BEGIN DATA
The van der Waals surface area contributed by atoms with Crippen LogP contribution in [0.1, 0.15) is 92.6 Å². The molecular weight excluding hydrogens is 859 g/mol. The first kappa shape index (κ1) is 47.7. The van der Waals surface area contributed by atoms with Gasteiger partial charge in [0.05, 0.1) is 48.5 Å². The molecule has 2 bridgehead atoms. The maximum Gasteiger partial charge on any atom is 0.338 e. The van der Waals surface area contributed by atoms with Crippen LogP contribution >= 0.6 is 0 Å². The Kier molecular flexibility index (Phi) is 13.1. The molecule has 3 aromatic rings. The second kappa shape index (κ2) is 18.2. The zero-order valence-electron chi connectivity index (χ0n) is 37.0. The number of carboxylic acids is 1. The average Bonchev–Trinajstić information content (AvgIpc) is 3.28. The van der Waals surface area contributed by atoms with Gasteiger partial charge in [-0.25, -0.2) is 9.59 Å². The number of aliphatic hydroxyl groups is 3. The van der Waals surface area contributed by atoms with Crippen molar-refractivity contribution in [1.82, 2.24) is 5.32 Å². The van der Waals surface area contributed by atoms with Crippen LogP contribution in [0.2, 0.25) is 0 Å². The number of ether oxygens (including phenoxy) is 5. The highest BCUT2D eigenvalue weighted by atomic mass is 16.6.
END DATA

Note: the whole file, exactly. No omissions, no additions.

The van der Waals surface area contributed by atoms with Crippen LogP contribution in [0.1, 0.15) is 92.6 Å². The molecular weight excluding hydrogens is 859 g/mol. The first kappa shape index (κ1) is 47.7. The van der Waals surface area contributed by atoms with Gasteiger partial charge in [0.05, 0.1) is 48.5 Å². The molecule has 2 bridgehead atoms. The maximum Gasteiger partial charge on any atom is 0.338 e. The van der Waals surface area contributed by atoms with Crippen LogP contribution >= 0.6 is 0 Å². The Kier molecular flexibility index (Phi) is 13.1. The molecule has 3 aromatic rings. The second kappa shape index (κ2) is 18.2. The zero-order valence-electron chi connectivity index (χ0n) is 37.0. The number of carboxylic acids is 1. The average Bonchev–Trinajstić information content (AvgIpc) is 3.28. The van der Waals surface area contributed by atoms with Gasteiger partial charge in [-0.25, -0.2) is 9.59 Å². The number of aliphatic hydroxyl groups is 3. The van der Waals surface area contributed by atoms with Crippen molar-refractivity contribution in [1.82, 2.24) is 5.32 Å². The van der Waals surface area contributed by atoms with Crippen LogP contribution in [0.2, 0.25) is 0 Å². The number of ether oxygens (including phenoxy) is 5. The highest BCUT2D eigenvalue weighted by atomic mass is 16.6.